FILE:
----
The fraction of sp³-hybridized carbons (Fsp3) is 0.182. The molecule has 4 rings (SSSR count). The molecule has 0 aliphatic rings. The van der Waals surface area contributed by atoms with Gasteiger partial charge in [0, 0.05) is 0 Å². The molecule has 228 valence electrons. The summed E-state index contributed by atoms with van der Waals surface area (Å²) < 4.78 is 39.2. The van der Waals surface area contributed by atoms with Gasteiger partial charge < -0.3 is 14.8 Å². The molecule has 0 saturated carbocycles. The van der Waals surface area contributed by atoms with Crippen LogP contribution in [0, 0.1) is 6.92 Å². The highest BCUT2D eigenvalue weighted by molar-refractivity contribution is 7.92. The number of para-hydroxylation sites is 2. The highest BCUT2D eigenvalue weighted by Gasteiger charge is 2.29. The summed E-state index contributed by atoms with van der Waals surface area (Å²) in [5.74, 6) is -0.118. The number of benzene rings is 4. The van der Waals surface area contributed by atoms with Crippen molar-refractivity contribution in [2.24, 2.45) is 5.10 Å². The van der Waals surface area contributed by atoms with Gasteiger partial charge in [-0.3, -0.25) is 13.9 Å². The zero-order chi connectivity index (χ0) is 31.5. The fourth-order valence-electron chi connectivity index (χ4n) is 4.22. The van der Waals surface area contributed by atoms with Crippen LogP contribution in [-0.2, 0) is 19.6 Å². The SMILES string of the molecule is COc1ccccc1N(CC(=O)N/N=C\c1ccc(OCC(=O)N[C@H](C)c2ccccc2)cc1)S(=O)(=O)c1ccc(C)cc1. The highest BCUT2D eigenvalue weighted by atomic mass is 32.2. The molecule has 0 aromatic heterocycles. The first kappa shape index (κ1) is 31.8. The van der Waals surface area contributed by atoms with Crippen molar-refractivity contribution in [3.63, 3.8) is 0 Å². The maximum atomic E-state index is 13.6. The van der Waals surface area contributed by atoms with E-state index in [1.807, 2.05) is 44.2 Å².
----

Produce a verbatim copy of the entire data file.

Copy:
The fraction of sp³-hybridized carbons (Fsp3) is 0.182. The molecule has 4 rings (SSSR count). The molecule has 0 aliphatic rings. The van der Waals surface area contributed by atoms with Gasteiger partial charge in [0, 0.05) is 0 Å². The molecule has 228 valence electrons. The summed E-state index contributed by atoms with van der Waals surface area (Å²) < 4.78 is 39.2. The van der Waals surface area contributed by atoms with Gasteiger partial charge < -0.3 is 14.8 Å². The molecule has 0 saturated carbocycles. The van der Waals surface area contributed by atoms with Crippen LogP contribution in [0, 0.1) is 6.92 Å². The highest BCUT2D eigenvalue weighted by molar-refractivity contribution is 7.92. The number of para-hydroxylation sites is 2. The highest BCUT2D eigenvalue weighted by Gasteiger charge is 2.29. The summed E-state index contributed by atoms with van der Waals surface area (Å²) in [5.74, 6) is -0.118. The number of benzene rings is 4. The van der Waals surface area contributed by atoms with Crippen molar-refractivity contribution in [2.24, 2.45) is 5.10 Å². The van der Waals surface area contributed by atoms with Gasteiger partial charge in [-0.3, -0.25) is 13.9 Å². The zero-order chi connectivity index (χ0) is 31.5. The fourth-order valence-electron chi connectivity index (χ4n) is 4.22. The van der Waals surface area contributed by atoms with Crippen LogP contribution in [-0.2, 0) is 19.6 Å². The SMILES string of the molecule is COc1ccccc1N(CC(=O)N/N=C\c1ccc(OCC(=O)N[C@H](C)c2ccccc2)cc1)S(=O)(=O)c1ccc(C)cc1. The highest BCUT2D eigenvalue weighted by atomic mass is 32.2. The molecule has 0 aromatic heterocycles. The first kappa shape index (κ1) is 31.8. The van der Waals surface area contributed by atoms with Crippen molar-refractivity contribution in [3.63, 3.8) is 0 Å². The maximum atomic E-state index is 13.6. The van der Waals surface area contributed by atoms with E-state index in [1.807, 2.05) is 44.2 Å².